Olympics Buzz: U.S. takes the Tinder Gold
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The United States may be struggling at times to make it to the medal platform, but there is something in which this country is far and away the gold medalist. But first, some explanation.
The app Tinder is somewhere between a dating app and a hookup app. If you’re under a certain age you can skip the next two paragraphs. But for the rest of you, read on.
You download it to your phone, link it to Facebook, then upload up to six pictures (real, current ones, please) and write a brief bio (generally, guys still living in their parents’ basement, who like to play video games don’t play well).
You are then geographically matched with a handful of people who share common interests, although, let’s face it, the picture is likely the most important bit of currency. You then decide to swipe left, which is the swipe of no return on that matchup. Or, if you swipe right, and the person does likewise, a communications thread is set up between you two and then it’s up to you to figure it out.
OK, welcome back, youngsters.
All Olympic athletes have been given free access to Tinder Gold, normally a pay service with all kinds of benefits, which includes Tinder Passport (breaking the record for most products that contain the word Tinder.) Passport allows you to change your location and connect with anyone around the world.
And, that brings it back to the U.S. gold medal.
According to Mashable, who for some reason is tracking this, there is almost a 2,000% increase in people trying to passport into Pyeongchang. Although, you have to figure when the Olympics aren’t there, it’s a pretty low bar.
The overall use of the app in the Olympic Village is up almost 350%, while the coveted right swipes are up 565% and matches are at an unprecedented increase of almost 650%.
(Bio reads: Very athletic, loves sports, likes to go fast, very competitive, world traveler. … MATCH)
It’s also a fact that after an athlete’s competition is completed, as will grow during the Games, that all those numbers are likely to increase.
Those of you stateside can only hope and wait.
Belarus rules aerials
Belarus, the Idaho of the former USSR, picked up its second women’s aerial gold when Hanna Huskova won the event. Alla Tsuper won the gold in 2014 in Sochi for the country known for its potatoes and potato dishes. She was back and finished fourth on Friday. China took second and third, upping its total in the event to seven, but none of them gold. The final race was a bit of a mess as only two of the six competitors landed all their jumps cleanly. Madison Olsen of the U.S. finished sixth.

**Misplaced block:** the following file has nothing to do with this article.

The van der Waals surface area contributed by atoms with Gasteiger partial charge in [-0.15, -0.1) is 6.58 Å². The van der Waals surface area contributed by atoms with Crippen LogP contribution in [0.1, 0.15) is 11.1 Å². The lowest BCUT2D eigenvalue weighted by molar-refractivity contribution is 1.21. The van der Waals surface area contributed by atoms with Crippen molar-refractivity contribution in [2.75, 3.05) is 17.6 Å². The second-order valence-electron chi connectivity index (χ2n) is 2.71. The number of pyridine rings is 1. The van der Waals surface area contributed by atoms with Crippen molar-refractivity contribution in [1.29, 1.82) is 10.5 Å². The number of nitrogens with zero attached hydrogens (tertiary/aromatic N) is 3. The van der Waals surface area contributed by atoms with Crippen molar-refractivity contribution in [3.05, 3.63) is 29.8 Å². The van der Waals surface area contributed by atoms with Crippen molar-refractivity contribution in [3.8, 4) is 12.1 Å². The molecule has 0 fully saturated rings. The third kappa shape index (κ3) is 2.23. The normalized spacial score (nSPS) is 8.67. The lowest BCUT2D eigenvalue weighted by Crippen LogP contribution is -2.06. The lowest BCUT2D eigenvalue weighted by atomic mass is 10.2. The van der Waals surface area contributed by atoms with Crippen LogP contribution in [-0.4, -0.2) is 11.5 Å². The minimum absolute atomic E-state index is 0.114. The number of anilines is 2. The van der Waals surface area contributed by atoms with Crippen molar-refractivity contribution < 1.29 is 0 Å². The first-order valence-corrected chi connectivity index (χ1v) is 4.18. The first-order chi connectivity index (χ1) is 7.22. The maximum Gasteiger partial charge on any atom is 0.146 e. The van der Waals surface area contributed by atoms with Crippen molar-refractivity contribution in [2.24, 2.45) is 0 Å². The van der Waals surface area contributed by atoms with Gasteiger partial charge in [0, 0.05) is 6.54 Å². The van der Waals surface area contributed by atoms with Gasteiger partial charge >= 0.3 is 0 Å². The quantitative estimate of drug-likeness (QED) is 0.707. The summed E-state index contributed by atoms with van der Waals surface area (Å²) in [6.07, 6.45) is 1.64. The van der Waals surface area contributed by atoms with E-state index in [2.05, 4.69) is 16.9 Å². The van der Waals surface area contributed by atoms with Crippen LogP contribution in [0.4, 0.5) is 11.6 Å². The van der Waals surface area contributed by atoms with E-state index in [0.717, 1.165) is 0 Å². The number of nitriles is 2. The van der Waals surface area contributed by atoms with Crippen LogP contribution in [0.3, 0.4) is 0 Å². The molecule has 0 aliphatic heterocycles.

Things back to normal
The Netherlands has started its new streak in speed skating by winning the women’s 5,000 meters. The Dutch had won the first five golds in speed skating until Thursday when a Netherlands ex-pat won on the men’s 10,000 for Canada. But Esmee Visser turned this world back on its proper clap-skate axis. The three-time champion Claudia Pechstein of Germany finished a very disappointing eighth. Carlijn Schoutens was the only U.S. competitor and finished 11th of 12.
The unlikely participant
Dario Cologna of Switzerland won the men’s individual 15-kilometer cross-country skiing race but all the cheering was for Pia Taufatofua, who finished 114th of 119. Taufatofua was the shirtless Tongan who marched in the opening ceremony. Taufatofua competed in the Summer Games in Rio in taekwondo with about as much success. There were two racers on the course when Taufatofua finished, one from Colombia and one from Mexico. (Will they go home in shame or relish in just competing?) The remaining places either didn’t finish or were disqualified. Scott Patterson was the top U.S. finisher in 21st.
The U.S. men’s curling team split matches on Friday, losing to Sweden 10-4, and beating Denmark 9-5. Canada and Sweden are both 4-0 while the U.S. is in a four-way tie for third. The U.S. women had the day off. … The mustachioed Robert Johansson of Norway took his red handlebar down the large hill as the top qualifier into the final round of the men’s ski jumping. The U.S. isn’t looking like any kind of medal threat with Kevin Brickner qualifying 35th.
Follow John Cherwa on Twitter @jcherwa
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